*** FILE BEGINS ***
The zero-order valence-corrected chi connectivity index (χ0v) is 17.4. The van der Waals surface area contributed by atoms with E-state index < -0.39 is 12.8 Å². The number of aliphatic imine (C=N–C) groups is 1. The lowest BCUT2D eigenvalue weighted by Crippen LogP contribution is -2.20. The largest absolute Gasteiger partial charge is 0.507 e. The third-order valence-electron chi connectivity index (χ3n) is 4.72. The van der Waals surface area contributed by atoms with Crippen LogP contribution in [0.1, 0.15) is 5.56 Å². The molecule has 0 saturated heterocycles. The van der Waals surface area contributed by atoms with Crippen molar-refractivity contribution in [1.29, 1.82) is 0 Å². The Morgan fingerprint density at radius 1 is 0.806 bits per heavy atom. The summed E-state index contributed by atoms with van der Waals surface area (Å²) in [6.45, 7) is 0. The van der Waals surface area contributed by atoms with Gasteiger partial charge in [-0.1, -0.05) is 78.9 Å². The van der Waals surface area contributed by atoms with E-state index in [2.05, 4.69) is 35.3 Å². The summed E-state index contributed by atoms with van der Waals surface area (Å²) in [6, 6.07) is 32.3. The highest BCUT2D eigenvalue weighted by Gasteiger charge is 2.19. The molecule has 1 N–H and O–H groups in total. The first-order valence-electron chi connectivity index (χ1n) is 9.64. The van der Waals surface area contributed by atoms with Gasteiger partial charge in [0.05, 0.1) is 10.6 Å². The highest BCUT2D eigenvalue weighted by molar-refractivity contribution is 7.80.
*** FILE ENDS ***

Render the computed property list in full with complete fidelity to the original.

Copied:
The zero-order valence-corrected chi connectivity index (χ0v) is 17.4. The van der Waals surface area contributed by atoms with E-state index < -0.39 is 12.8 Å². The number of aliphatic imine (C=N–C) groups is 1. The lowest BCUT2D eigenvalue weighted by Crippen LogP contribution is -2.20. The largest absolute Gasteiger partial charge is 0.507 e. The third-order valence-electron chi connectivity index (χ3n) is 4.72. The van der Waals surface area contributed by atoms with Crippen LogP contribution in [0.1, 0.15) is 5.56 Å². The molecule has 0 saturated heterocycles. The van der Waals surface area contributed by atoms with Crippen molar-refractivity contribution in [1.29, 1.82) is 0 Å². The Morgan fingerprint density at radius 1 is 0.806 bits per heavy atom. The summed E-state index contributed by atoms with van der Waals surface area (Å²) in [6.45, 7) is 0. The van der Waals surface area contributed by atoms with Gasteiger partial charge in [-0.1, -0.05) is 78.9 Å². The van der Waals surface area contributed by atoms with E-state index in [2.05, 4.69) is 35.3 Å². The summed E-state index contributed by atoms with van der Waals surface area (Å²) in [6, 6.07) is 32.3. The highest BCUT2D eigenvalue weighted by Gasteiger charge is 2.19. The molecule has 1 N–H and O–H groups in total. The first-order valence-electron chi connectivity index (χ1n) is 9.64. The van der Waals surface area contributed by atoms with Gasteiger partial charge in [0.05, 0.1) is 10.6 Å². The highest BCUT2D eigenvalue weighted by molar-refractivity contribution is 7.80.